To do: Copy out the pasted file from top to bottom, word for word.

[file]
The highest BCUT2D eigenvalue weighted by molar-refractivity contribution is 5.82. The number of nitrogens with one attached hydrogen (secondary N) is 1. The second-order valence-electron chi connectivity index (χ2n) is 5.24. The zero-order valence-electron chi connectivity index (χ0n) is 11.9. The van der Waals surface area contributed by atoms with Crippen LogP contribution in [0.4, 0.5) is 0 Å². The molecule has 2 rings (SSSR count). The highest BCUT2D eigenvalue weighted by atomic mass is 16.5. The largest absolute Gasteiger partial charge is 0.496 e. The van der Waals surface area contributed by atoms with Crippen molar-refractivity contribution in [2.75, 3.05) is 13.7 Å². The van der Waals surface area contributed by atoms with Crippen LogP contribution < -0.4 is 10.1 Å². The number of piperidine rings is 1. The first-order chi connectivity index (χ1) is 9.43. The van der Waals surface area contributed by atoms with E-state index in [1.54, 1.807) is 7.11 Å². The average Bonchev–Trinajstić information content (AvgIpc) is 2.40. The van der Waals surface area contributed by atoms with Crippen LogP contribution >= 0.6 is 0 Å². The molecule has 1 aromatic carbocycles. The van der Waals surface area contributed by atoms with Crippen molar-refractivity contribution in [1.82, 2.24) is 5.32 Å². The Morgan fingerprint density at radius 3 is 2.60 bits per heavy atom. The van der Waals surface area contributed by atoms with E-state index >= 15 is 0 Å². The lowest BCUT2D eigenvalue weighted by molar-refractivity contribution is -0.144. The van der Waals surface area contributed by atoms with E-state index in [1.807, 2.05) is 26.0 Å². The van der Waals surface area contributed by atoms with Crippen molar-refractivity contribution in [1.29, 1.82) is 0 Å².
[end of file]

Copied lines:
The highest BCUT2D eigenvalue weighted by molar-refractivity contribution is 5.82. The number of nitrogens with one attached hydrogen (secondary N) is 1. The second-order valence-electron chi connectivity index (χ2n) is 5.24. The zero-order valence-electron chi connectivity index (χ0n) is 11.9. The van der Waals surface area contributed by atoms with Crippen LogP contribution in [0.4, 0.5) is 0 Å². The molecule has 2 rings (SSSR count). The highest BCUT2D eigenvalue weighted by atomic mass is 16.5. The largest absolute Gasteiger partial charge is 0.496 e. The van der Waals surface area contributed by atoms with Crippen molar-refractivity contribution in [2.75, 3.05) is 13.7 Å². The van der Waals surface area contributed by atoms with Crippen LogP contribution < -0.4 is 10.1 Å². The number of piperidine rings is 1. The first-order chi connectivity index (χ1) is 9.43. The van der Waals surface area contributed by atoms with E-state index in [1.54, 1.807) is 7.11 Å². The average Bonchev–Trinajstić information content (AvgIpc) is 2.40. The van der Waals surface area contributed by atoms with Crippen LogP contribution >= 0.6 is 0 Å². The molecule has 1 aromatic carbocycles. The van der Waals surface area contributed by atoms with Crippen molar-refractivity contribution in [1.82, 2.24) is 5.32 Å². The Morgan fingerprint density at radius 3 is 2.60 bits per heavy atom. The van der Waals surface area contributed by atoms with E-state index >= 15 is 0 Å². The lowest BCUT2D eigenvalue weighted by molar-refractivity contribution is -0.144. The van der Waals surface area contributed by atoms with E-state index in [1.807, 2.05) is 26.0 Å². The van der Waals surface area contributed by atoms with Crippen molar-refractivity contribution in [1.29, 1.82) is 0 Å².